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Monday, February 11, 2013

Strike While The Iron Is Hot

To strike a hot piece of metal, especially iron, with a mallet or other tool before it cools, while it is still hot enough to be shaped.

Here is another well know saying that is probably baffling to the younger minds. If you’re thinking about an iron used to press clothes, you have the wrong idea. It requires that you have a familiarity to a way of life before the automobile.

This saying comes from the blacksmithing practice of heating up metal and then striking it when it is malleable to shape it. When the blacksmith works with iron, first he heats the iron until it is red hot and soft. Then he immediately hits the iron with his hammer to change its shape. If he waits, the iron becomes cold and hard again, and he cannot shape it.

A person will say it to encourage someone to act decisively and take their opportunities when they arise. The phrase is from circa 1566 in The excellent comedie of two the moste faithfullest freendes, Damon and Pithias written by Richard Edwards. He wrote, "I haue plied the Haruest, and stroke when the Yron was hotte."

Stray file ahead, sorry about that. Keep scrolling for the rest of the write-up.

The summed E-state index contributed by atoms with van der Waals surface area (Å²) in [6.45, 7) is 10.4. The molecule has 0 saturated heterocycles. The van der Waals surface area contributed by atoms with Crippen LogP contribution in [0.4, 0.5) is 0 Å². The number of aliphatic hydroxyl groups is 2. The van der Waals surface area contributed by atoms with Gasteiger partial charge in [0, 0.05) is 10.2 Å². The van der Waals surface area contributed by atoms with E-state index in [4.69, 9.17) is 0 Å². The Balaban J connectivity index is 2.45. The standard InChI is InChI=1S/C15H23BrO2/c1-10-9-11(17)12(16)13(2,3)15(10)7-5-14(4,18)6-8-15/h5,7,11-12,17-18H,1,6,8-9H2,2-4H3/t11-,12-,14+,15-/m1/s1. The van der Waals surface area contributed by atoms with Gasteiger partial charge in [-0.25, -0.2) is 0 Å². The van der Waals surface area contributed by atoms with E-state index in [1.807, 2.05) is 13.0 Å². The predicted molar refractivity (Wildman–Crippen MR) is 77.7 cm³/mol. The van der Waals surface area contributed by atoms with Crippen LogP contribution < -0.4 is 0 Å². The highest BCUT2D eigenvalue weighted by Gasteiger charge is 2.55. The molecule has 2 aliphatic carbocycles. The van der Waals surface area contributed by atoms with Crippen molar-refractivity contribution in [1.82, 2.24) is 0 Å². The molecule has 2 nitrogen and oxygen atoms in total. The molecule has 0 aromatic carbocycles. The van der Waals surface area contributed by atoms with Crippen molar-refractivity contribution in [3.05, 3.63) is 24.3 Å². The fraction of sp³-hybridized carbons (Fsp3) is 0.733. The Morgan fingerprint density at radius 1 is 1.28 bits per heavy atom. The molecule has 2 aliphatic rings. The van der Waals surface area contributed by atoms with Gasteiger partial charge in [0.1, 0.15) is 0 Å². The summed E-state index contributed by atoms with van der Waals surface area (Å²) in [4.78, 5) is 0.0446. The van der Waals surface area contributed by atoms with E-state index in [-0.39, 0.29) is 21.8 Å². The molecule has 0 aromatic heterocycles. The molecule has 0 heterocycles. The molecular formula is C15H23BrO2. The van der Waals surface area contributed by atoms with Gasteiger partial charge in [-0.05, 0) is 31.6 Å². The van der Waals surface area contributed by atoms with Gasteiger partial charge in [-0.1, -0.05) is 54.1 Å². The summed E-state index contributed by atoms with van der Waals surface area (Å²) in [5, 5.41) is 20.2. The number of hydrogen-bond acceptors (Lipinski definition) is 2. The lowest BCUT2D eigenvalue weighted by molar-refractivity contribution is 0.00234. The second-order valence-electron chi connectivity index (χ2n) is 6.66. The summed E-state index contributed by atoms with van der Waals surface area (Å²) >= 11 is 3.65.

Similar proverbs are “Make hay while the sun shines” and “Take time by the forelock.”

One reference I found gave me the following poem as the origin of the saying…but with no accreditation to its creator:
Who enters here intent to dwell
Must guard his kids and good wife well
For the smith must strike while the iron is hot
And knows which is and which is not

One caveat when doing research on the internet. Not everything you find is reliable information. Consider this site:
It listed links to ten other sites, each with different sources of origin of the phrase “strike when the iron is hot.” Which just goes to show—be careful when using a website’s information.

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